The 88 Billion Build to Rent Property Bonanza Coming To Australia

Michael Bentley

October 16, 2021

Capital from around the globe is flowing into the Australian Build to Rent  (BTR) sector in billions, as this burgeoning sector gains momentum – and there is a lot more to come.

It seems like every few months there is a new article mentioning another group with a few hundred million dollars earmarked for the development of new BTR projects in Australia.

Blackstone, one of the largest private equity firms in the world, has snapped up a vacant apartment tower in Brisbane with plans to convert it into a Build to Rent asset for AU$100 million.

In February 2021 Feb 2021 US Build to Rent specialist Greystar established an AU$1.3 billion fund, Australia's largest "Build to Rent" venture at that time.

In July 2021, 'Qualitas' AU$1 billion Build to Rent  Impact Debt Fund (QBIF)  made its first transaction,  delivering Brisbane's first high-density BTR development.

In February 2021, US Build to Rent specialist Greystar established an AU$1.3 billion fund, Australia's largest "Build to Rent" venture at that time.

In July 2021, 'Qualitas' AU$1 billion Build to Rent  Impact Debt Fund (QBIF)  made its first transaction,  delivering Brisbane's first high-density BTR development.

Greystar’s BTR project at Gladstone Street in South Melbourne.

New York-based Michael Streicker, the president of US Build to Rent giant Sentinel Real Estate, took part in the Urban Developers ‘Build to Rent Summit in mid-2021.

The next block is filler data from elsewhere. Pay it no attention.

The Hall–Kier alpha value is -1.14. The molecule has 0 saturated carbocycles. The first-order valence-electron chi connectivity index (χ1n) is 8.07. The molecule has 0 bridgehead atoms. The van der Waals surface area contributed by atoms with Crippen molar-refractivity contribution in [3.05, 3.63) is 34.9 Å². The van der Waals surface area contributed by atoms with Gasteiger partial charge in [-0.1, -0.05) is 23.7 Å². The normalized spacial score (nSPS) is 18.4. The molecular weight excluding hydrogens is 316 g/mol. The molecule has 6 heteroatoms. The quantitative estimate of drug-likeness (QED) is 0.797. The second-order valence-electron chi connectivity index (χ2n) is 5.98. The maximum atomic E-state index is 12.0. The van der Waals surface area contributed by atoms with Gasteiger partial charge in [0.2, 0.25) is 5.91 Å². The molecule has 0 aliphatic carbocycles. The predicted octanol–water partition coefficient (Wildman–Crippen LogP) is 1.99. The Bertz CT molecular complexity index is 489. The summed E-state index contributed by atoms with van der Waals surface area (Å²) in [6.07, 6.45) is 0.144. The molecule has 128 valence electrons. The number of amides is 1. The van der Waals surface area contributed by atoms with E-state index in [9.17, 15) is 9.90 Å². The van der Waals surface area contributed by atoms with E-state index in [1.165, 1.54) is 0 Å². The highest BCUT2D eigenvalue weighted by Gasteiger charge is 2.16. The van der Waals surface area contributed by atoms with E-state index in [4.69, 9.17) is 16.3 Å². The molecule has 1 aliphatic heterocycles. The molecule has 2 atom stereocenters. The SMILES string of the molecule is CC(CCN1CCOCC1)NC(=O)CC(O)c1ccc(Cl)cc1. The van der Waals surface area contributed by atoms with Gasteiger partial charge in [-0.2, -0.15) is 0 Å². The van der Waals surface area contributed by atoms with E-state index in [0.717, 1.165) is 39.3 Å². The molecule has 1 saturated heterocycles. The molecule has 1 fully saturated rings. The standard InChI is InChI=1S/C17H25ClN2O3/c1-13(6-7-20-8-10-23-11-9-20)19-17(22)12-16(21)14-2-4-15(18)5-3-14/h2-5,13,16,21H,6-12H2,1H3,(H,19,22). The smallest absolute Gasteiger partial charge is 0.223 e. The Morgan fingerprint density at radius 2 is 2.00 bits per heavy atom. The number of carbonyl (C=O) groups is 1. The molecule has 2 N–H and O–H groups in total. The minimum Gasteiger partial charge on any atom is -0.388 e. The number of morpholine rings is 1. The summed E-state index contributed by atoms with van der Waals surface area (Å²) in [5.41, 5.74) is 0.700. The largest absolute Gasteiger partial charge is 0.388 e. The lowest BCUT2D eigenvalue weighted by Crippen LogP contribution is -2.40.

He is confident about the continued growth of Australia as a key market for the expansion of this asset class, stating “we’re looking ahead three to four years, anticipating the demands of the market and building a strong development pipeline to support this perspective in key markets such as Melbourne, Sydney, Brisbane, and Perth, with a projected AU$1-billion investment in the Australian Build to Rent market in the next four years.”

The Build to Rent market in Australia is in its early stages; however, this space is already a highly regarded emerging asset class,” Streicker said.

Participants in the sector claim that BTR buildings can offer secure, long-term tenancies in quality apartments with professional property management.

These features do not always apply to single, individually owned rental properties, which currently comprise most rental properties.

The growing sector was given a helpful boost by the NSW and Victorian governments halving the land tax impost for qualifying projects.

According to the “Development Spotlight Report’ by Savills in 2020, there were 2,326 completed Build to Rent units, with another 895 under construction and planning approvals granted for a further 11,326.

What is certain is that these numbers will further increase significantly through 2021-2022.

Well-established in the US for decades, equity funds earmarked for Single-Family-Rentals and Build to Rent (also known in the US as ‘multi-family') in 2020 were the top target investment asset class, ahead of office and industrial, with investment in the hundreds of millions.

With typical leverage, the loans on top of that equity magnified the total dollar investment to well over US$40 billion for the year.

The latest US figures for the second quarter of 2021 show its investment sales volume accelerated to US$52.7 billion, a record surge of almost 240 percent year-on-year.

The amount of equity looking for investments in this space, but not yet placed, is much higher than this so the equity deployment will accelerate further in 2022 and 2023.

Over the last 30 years, the US Multifamily Housing asset class has undoubtedly established itself as a key investment sector for many high-profile institutional investors.

Alongside more traditional commercial property assets in the office, retail and industrial sectors, US Multifamily housing has become a critical factor in many financial institutions’ real estate holdings.